Bill Bunbury from Margaret River.
Bill Bunbury, 75 – Oral historian (Margaret River)
The doyen of oral historians in Australia, Bill Bunbury has given Australia a priceless archive of social history. As a broadcaster for almost four decades, Bill recovered valuable historical reminiscences which might otherwise have been lost. Bill’s documentary series covered historical events such as Cyclone Tracy, Australia’s involvement in the Vietnam War and the granting of equal wages to Aboriginal stockmen in 1966. A pioneer in techniques for recording oral history, Bill earned a reputation as a tactful and perceptive interviewer. The unique combination of education and entertainment in Bill’s work has delighted three generations of listeners and inspired many young broadcasters. Retiring in 2007 has not slowed Bill down and he continues to contribute both on and off the air. The author of a number of well-regarded historical narratives, Bill’s standing as a historian has been recognised with an honorary doctorate from Murdoch University and he remains a patient and stimulating teacher and mentor to many practitioners of oral history.
The Hon Graham Edwards AM from North Beach
The Hon Graham Edwards AM, 69 – Veterans’ advocate (North Beach)While serving in Vietnam in 1970, Graham Edwards was hit by an exploding mine. Both his legs had to be amputated, but he never let his disability get the better of him. Returning to civilian life, he battled the aftershocks of war and fought discrimination before moving into public affairs and politics. Spending 14 years of service in the WA Legislative Council, including as a senior minister and nine years in the federal parliament, Graham actively contributed to defence, disability services and veterans’ policy. While juggling his parliamentary responsibilities, Graham devoted many hours to his twin passions: the Paralympic movement and veterans’ rights. Today, as State President of the Returned & Services League of Australia, Graham oversees a membership base of 10,000 people, sits by bedsides, lobbies government for funding and organises large events to commemorate the sacrifice made by many, particularly for the 2015 Centenary of Gallipoli. A board member of the Australian War Memorial, Graham is ensuring that the nation’s war heroes gain the recognition they deserve.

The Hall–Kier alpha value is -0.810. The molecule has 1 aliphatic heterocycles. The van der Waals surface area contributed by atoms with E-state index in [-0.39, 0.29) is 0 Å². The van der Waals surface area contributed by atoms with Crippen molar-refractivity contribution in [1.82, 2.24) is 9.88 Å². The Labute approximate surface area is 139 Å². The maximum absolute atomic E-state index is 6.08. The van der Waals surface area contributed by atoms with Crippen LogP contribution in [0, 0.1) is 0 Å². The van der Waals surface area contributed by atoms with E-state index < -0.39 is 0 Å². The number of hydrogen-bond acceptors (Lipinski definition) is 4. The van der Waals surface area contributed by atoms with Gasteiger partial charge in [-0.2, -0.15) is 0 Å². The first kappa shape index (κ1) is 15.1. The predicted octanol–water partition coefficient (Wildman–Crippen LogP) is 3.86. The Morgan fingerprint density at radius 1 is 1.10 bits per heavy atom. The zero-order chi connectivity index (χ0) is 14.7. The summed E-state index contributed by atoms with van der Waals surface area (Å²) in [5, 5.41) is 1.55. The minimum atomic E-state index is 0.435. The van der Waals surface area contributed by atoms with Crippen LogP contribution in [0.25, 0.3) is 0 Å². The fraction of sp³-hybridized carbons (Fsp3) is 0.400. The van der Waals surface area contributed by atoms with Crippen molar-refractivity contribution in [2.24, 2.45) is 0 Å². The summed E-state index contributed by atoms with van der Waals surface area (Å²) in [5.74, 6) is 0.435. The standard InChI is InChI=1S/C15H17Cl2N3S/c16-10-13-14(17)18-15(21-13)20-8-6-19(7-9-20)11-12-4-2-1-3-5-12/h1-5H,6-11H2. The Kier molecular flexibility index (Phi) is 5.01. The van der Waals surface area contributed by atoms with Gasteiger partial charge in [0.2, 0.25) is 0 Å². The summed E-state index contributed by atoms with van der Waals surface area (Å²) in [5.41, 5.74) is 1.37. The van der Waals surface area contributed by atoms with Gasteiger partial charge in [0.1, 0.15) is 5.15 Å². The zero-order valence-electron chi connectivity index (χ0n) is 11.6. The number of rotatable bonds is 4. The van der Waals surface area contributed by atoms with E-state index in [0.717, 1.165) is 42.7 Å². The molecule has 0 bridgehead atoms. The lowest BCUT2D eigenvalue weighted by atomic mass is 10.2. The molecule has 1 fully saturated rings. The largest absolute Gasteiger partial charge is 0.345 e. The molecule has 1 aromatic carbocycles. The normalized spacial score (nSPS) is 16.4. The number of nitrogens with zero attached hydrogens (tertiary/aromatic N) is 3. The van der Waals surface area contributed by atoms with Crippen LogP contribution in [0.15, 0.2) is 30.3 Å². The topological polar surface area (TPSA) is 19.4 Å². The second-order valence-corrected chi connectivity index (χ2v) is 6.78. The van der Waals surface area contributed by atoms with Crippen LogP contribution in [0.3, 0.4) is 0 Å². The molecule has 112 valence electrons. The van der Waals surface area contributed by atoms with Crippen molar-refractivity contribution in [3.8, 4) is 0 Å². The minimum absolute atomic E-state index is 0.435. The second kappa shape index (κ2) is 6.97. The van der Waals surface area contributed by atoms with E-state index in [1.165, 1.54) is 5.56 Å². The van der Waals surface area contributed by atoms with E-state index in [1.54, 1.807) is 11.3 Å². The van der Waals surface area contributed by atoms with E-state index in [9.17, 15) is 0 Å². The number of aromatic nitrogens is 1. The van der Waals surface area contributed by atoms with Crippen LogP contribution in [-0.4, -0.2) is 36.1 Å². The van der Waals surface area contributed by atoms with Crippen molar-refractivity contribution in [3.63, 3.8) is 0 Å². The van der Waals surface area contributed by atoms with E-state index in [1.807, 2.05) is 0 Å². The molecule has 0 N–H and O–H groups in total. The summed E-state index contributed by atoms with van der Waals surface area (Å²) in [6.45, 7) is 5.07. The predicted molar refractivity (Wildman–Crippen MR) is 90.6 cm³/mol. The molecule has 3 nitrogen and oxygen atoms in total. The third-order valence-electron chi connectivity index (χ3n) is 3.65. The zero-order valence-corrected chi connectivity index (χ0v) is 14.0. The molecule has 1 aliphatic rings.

Lesley Reece AM from Freemantle.
Lesley Reece AM, 68 – Children’s literature champion (Freemantle)A devotee of children’s books, Lesley Reece has spent more than two decades improving literacy skills and promoting Australia’s authors and illustrators. In 1993, Lesley established the Literature Centre, a one of a kind working hub that ‘worships’ children’s literature. Lesley’s vision was to nurture authors and illustrators while encouraging children to read widely, to write and to be part of the creative process. The Literature Centre, which is nestled in Fremantle’s Old Prison Hospital, hosts exhibitions showcasing how books are created, in-residence programs for authors and illustrators, a young writer’s program and professional development initiatives for school teachers. More than 30,000 primary and secondary school students participate in Lesley’s literature workshops each year. Lesley’s unwavering support for creativity has helped many authors, including Shaun Tan, Isobelle Carmody and Jackie French, become success stories. Teaching is Lesley’s passion and she continues to inspire children and authors alike with her love of literature and her desire to foster a new generation of bookworms.
Rose Marie Vojakovic AM from Greenwood.
Rose Marie Vojakovic AM, 72 – Asbestos disease campaigner (Greenwood)After watching the devastating effects that mesothelioma, asbestosis and lung cancer wrought on people in Western Australian mining communities, Rose Marie Vojakovic and her husband Robert established the Asbestos Diseases Society of Australia in 1979. Today, Rose Marie has a worldwide reputation for care and advocacy of sufferers of asbestos-related diseases and she has grown the organisation to 15,000 members. As a volunteer social worker, Rose Marie has sat by the bedsides of countless sufferers, has supported grieving families and attended too many funerals. As the number of mesothelioma cases in Western Australia continues to escalate, Rose Marie brings comfort to families, raises funds for research and hosts regular support groups. With as many as 45,000 Australians expected to die from asbestos-related diseases over the next two decades if an effective treatment or cure is not found, Rose Marie remains unswerving in her determination to make life better for sufferers and their families.